Multi-million pound boost for University of Leicester’s ability to improve and save lives

The University of Leicester and partners have received a multi-million pound boost to help continue pioneering clinical research into improving and saving lives.

The National Institute for Health and Care Research (NIHR) Leicester Biomedical Research Centre (BRC) has been funded for £26 million over the next five years.

One of only 20 Biomedical Research Centres across the country, Leicester’s brings together clinicians and academics from the University of Leicester, Leicester’s hospitals, Loughborough University and University Hospitals of Northamptonshire NHS Group.

The combined research teams in Leicester, Loughborough and Northampton will work together to develop groundbreaking treatments, diagnostics, prevention and care for people who have a wide range of diseases.

The University of Leicester’s medical research carried out at the BRC includes vital fields such as diabetes, cardiovascular science, cancer and Covid-19.

This new investment from will mean that research into illnesses linked to respiratory diseases (affecting the lungs), cardiovascular diseases, type 2 diabetes, chronic kidney disease and the consequences of inactivity will continue to push boundaries of knowledge in clinical medicine.

Three new specialty areas will join the NIHR Leicester BRC for the first time: personalised cancer prevention and treatment; environment – looking at how the environment impacts on long term health conditions; and using data to better understand multiple long-term health conditions and factors specific to the health of ethnic minority populations.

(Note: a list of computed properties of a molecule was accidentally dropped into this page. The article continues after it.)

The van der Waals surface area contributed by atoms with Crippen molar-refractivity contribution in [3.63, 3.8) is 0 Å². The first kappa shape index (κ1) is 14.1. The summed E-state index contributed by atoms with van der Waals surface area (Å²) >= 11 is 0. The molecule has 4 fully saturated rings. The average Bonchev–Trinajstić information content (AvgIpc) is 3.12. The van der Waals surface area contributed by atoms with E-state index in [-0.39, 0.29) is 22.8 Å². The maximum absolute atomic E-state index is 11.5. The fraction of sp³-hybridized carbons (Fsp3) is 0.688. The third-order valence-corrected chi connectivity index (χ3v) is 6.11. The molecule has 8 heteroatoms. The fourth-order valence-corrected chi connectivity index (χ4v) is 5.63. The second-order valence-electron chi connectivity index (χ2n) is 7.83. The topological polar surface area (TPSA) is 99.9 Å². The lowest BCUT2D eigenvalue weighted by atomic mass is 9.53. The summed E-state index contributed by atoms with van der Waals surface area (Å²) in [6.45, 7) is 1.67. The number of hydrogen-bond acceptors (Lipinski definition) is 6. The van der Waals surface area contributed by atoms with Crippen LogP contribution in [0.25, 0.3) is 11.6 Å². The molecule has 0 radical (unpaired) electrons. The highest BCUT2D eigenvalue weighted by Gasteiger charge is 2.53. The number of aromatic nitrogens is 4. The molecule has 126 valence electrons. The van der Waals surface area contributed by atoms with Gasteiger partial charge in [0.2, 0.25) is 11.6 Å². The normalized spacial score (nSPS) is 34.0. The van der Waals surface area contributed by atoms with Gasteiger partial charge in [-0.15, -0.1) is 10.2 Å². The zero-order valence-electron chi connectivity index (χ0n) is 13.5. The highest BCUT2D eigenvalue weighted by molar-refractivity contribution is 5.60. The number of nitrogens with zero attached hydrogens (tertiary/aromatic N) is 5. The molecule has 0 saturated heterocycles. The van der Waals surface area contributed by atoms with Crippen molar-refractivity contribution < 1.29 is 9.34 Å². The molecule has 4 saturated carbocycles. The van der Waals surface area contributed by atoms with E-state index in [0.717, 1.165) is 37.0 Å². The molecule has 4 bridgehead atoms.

In addition, the respiratory specialty will be joined by experts in infectious diseases.

The £26m funding forms part of a significant funding increase for the Midlands, ensuring that patients across the region have opportunities to benefit from innovative research studies. These benefits include access to treatments that are not yet widely available in the NHS.

The University of Leicester’s Professor Melanie Davies CBE, pictured, Director of the NIHR Leicester BRC, said: “I am absolutely thrilled at the success of our BRC application. We have doubled our number of themes, including into really important clinical areas such as cancer, which will make such a difference to patients. We have expanded investment into cardiovascular, respiratory and diabetes research and this award will help us retain 120 talented investigators and importantly 45 ‘rising stars’, or leaders of the future, who may have otherwise moved away.

“This is a phenomenal success for our hospital and impacts the people of Leicester, Leicestershire and Northamptonshire, and will allow us to attract even more investment into our hospitals and Universities.”

Tom Robinson, Head of the College of Life Sciences at the University of Leicester, said: “The renewal of our NIHR Biomedical Research Centre, with a 2.5-fold increase in funding is excellent news. This award builds on the results of the recent Research Excellence Framework, which placed Clinical Medicine research at the University of Leicester second in the United Kingdom.